Tag Archives: visualization

Singapore Math Books on the Bar Model Method

In recent years, because of the popularity of Singapore math books being promoted and used in many countries, suddenly local publishers seemed to have been hit by an aha! moment. They realized that it’s timely (or simply long overdue?) that they should come up with a general or pop book on the Singapore’s model (or bar) method for the lay public, especially among those green to the problem-solving visualization strategy.

Monograph à la Singapour

The first official title on the Singapore model method to hit the local shelves was one co-published by the Singapore’s Ministry of Education (MOE) and Panpac Education, which the MOE christened a “monograph” to the surprise of those in academia. Thank God, they didn’t call it Principia Singapura!

The Singapore Model Method
A wallet-unfriendly title that focuses on the ABC of the Singapore’s problem-solving visualization strategy

This wallet-unfriendly—over-promise, under-deliver— title did fairly well, considering that it was the first official publication by the MOE to feature the merits of the Singapore’s model method to a lay audience. Half of the book over-praises the achievements of the MOE in reversing the declining math performance of local students in the seventies and eighties, almost indirectly attributing Singapore’s success in TIMMS and PISA to the model method, although there has never been any research whatsoever to suggest that there is a correlation between the use of the model method and students’ performances in international comparison studies.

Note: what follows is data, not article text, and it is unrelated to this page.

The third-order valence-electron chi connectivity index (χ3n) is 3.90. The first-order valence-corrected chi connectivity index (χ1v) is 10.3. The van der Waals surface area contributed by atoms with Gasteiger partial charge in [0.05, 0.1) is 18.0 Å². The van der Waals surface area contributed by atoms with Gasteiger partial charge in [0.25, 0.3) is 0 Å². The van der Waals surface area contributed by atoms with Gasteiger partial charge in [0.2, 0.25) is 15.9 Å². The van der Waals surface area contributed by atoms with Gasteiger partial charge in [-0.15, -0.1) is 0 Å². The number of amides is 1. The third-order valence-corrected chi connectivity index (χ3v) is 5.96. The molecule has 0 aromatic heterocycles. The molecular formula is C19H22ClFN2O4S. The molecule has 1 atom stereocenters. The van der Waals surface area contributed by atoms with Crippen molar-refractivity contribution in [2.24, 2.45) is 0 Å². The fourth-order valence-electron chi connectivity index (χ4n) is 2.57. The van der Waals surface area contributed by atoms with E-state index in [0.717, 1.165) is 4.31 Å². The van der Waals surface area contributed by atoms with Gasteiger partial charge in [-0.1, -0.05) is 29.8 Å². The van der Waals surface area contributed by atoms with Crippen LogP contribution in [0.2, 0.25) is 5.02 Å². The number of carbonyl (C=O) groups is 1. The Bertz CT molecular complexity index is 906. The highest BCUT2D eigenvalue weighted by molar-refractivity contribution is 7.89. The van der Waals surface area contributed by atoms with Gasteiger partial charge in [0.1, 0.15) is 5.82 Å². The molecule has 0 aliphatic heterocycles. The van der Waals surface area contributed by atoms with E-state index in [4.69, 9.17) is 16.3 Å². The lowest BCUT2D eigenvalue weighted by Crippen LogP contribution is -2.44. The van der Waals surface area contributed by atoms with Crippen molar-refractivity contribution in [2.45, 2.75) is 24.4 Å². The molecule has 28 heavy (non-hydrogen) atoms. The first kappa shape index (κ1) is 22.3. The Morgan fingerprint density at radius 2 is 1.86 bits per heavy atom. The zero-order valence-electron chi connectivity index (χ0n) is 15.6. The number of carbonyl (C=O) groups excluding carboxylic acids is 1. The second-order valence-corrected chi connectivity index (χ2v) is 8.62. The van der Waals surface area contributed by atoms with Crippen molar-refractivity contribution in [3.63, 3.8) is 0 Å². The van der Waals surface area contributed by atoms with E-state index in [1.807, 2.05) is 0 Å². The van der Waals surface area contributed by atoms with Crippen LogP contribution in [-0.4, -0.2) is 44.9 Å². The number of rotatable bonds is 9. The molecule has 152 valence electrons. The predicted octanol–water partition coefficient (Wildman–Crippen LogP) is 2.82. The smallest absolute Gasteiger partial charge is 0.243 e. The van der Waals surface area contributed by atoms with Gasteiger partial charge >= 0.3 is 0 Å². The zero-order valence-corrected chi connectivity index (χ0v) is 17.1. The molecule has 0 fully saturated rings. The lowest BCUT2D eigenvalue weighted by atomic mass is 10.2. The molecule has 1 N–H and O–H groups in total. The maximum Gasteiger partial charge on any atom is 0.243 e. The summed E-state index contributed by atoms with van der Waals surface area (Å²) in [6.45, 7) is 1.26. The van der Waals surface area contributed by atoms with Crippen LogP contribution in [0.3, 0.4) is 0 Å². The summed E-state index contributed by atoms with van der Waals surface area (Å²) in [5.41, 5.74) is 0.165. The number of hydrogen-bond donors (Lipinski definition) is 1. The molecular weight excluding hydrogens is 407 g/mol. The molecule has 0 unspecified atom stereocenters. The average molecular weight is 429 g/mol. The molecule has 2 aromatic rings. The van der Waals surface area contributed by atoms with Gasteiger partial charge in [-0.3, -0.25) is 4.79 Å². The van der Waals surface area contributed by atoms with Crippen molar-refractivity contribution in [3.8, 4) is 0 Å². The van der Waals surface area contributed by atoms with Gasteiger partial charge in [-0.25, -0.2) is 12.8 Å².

Busy and stressed local parents and teachers are simply not interested in reading the first part of this “monograph”; they’re looking for some practical teaching strategies that could help them coach their kids, particularly in applying the model method to solving word problems. However, to their utter disappointment, they found out that assessment (or supplementary) math books featuring challenging word problems are a better choice in helping them master the problem-solving strategy, from the numerous graded worked examples and detailed (and often alternative) solutions provided—and most of them cost a fraction of the price of the “monograph.”

A Missed Opportunity for a Better Strategy

Not long after the MOE’s publication, the Singapore public was spoilt with another local title on the bar method. Unfortunately, the editorial team working on Bar Modeling then didn’t take advantage of the lack of breadth and depth of the MOE’s “monograph” to offer a better book in meeting the needs and desires of local parents and overseas math educators, especially those not versed with the bar model method.

Bar Modeling
Another wallet-unfriendly title that ill-prepares local parents and teachers to mastering the model, or bar, method in solving non-routine word problems